We all have seen amazing and colorful corals mostly on Discovery or National Geographic Channel. Some of us would have seen them live while visiting holiday destinations or enjoyed some water sports. Through this new series, we will explore 6 of the world’s most famous coral reefs and also discuss how the shipping industry can affect these coral reefs.
Though the shipping industry is one of the most eco-friendly modes of transport, still it can cause loads of damages to the nature and beauty which lies beneath the sea.
How does shipping affect the coral reefs?
Well there is not one but there are multiple reasons. A grounded ship may smash hundreds of years worth of coral growth in an instance. Some of the biggest risks and impacts from shipping include: Oil spills, groundings, shipwrecks, accidents or fires can release oil into sensitive habitats. Over time, fuel, oil, paints and other chemicals may leak from the ship, continuing to damage the fragile corals as ships rusts in the harsh marine environment.
Ships cause damage to marine life which balances the eco-system. In many places where coral thrives, the cruise industry destroys it to build docks and channels to get into port. Marine transportation still generates negative impacts on the marine environment, including water pollution, greenhouse gas emissions, releases of ballast water containing aquatic invasive species, historical use of oil and chemical spills, dry bulk cargo releases, garbage, underwater noise.
Shipping also contributes to climate change through emissions of Black Carbon, tiny black particles, produced by combustion of marine fuel. The highest amounts of black carbon particles are produced by ships burning heavy fuel oil.
The faster a vessel moves, the higher the emissions. Slow steaming is an excellent way to minimize emissions and lower carbon footprint. This not only reduces emissions but reduces fuel consumption. Route planning optimization is also a good strategy as it helps ships arrive on time using the shortest distance. Ship owners can minimize their environmental impact by: Increasing Efficiency, Proper Waste Management, Reduce Emissions and Prevent oil spills.
Ecologist have stated very large wrecks can serve as havens for reef-building corals, which are as diverse as corals found on neighboring natural reefs. Large artificial reefs could protect coral biodiversity from warming surface waters.
In this series, we intend to inform you about how The Great Barrier Reef, Raja Ampat, The Red Sea Coral Reefs, Coral Reefs of the Maldives, Mesoamerican Reef and Andaman & Nicobar Island Coral Reef have been affected by shipping.
Great Barrier Reef, Australia – The biggest coral reef in the world, the Great Barrier Reef, is also one of the healthiest in the world. It lies in the Coral Sea around 93 miles off the northeastern coast of Queensland, Australia. It spans 1400 miles or 2300 km and consists of 2900 individual coral reefs and 900 islands.
The reef is home to over 1500 fish species, 6 turtle species, 15 types of seagrass, 5000 species of mollusc, 9 species of seahorse, and the list goes on. About 250 types of seabirds visit the reefs or live around their coastlines.
An inspection team has found the damage resulting from the 3 April grounding of a bulk carrier on the Great Barrier Reef (Australia), a World Heritage site. Initial inspections indicate the impact site covers approximately 2.5 km, and reef scarring and potentially toxic paint residue have been found. The coral and sea bed structure was completely crushed in some areas and approximately three tons of oil were leaked into the sea.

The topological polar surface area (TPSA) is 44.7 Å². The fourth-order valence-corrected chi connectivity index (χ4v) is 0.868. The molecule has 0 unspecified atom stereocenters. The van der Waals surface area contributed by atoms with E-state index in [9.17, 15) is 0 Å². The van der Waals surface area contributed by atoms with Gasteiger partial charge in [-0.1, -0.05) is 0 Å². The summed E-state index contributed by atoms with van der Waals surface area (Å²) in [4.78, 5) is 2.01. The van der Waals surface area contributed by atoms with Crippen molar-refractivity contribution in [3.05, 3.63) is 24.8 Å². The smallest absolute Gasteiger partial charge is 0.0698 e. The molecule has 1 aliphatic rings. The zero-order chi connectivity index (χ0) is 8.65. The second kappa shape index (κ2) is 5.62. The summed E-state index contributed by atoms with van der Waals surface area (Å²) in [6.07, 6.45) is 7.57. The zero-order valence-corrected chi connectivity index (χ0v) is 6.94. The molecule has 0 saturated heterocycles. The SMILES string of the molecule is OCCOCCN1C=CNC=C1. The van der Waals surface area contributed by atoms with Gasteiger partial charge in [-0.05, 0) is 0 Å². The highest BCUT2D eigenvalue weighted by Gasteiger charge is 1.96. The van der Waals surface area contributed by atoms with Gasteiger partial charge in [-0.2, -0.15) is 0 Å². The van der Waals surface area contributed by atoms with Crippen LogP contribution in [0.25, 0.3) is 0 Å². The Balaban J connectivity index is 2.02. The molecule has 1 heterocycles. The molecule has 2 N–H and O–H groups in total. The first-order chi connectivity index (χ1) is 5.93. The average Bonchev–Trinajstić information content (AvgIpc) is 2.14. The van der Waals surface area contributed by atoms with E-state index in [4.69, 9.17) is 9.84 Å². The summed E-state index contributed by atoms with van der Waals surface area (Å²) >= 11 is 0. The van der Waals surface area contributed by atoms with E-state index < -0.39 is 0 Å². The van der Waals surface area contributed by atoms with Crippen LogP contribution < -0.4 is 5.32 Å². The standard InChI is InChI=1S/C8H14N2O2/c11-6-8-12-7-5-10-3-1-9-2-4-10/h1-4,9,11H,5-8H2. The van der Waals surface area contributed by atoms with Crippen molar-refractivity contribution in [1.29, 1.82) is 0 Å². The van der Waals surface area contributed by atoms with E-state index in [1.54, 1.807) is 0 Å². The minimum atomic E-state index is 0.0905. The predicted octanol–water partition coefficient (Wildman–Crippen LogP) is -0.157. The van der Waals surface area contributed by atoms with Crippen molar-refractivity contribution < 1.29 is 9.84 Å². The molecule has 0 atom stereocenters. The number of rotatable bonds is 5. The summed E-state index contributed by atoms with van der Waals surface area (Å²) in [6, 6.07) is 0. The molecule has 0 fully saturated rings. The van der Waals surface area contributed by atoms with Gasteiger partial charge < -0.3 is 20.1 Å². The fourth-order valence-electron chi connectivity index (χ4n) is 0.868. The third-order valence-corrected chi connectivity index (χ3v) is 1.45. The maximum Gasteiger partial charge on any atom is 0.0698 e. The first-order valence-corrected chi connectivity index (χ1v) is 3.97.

UNESCO Director-General Irina Bokova and the Chairman of the World Heritage Committee João Luiz Silva Ferreira urge improved protection against such risks for World Heritage sites. “The Great Barrier Reef is one of the jewels in the World Heritage crown,” Ms. Bokova said. “It is also an extremely vulnerable ecological system that requires careful protection. I welcome the proposed new measures.” Mr. Silva Ferreira cautioned: “The international community should regard this incident as a warning for the future and take the necessary measures to prevent this type of incident from happening again in World Heritage sites.”
Raja Ampat, Indonesia – One of the richest and most diverse coral reefs in the world, the Raja Ampat or ‘The Four Kings’ reef, is made of 450 different species of corals. It lies in the Coral Triangle and has 75% of all identifiable coral species on earth.
It covers 4.6 million hectares, of which 2 million comes under the marine protection zone, which houses over 1600 fish species, six endangered turtle species and 17 kinds of marine mammals. The cruise ship that hit the reef on March 4 damaged 18,882 square meters of coral reef, the Indonesian government said. A preliminary estimate had identified only 1,600 square meters of damaged reef. It will take 50 to 100 years for the Raja Ampat coral reef to be restored.
The cruise ship Caledonian Sky ran aground in waters off Raja Ampat Islands in West Papua province on March 4, destroying in what is often described as a pristine beach paradise. The types of reefs that were damaged by the ship are Genus Porites, Acropora, Poicilopora, Tubastrea, Montipora, Stylopora, Favia and Pavites.
Despite all the effort put forward by many ecologists on deep shipwrecks, we still do not know the full potential of artificial reefs to assist in the fight to save corals from ongoing severe ocean warming. According to some researches, Coral reefs are gradually nearing extinction, thanks to ocean acidification, seaweed ontogeny and bacterial disease.
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Stay tuned for the next blog in this series!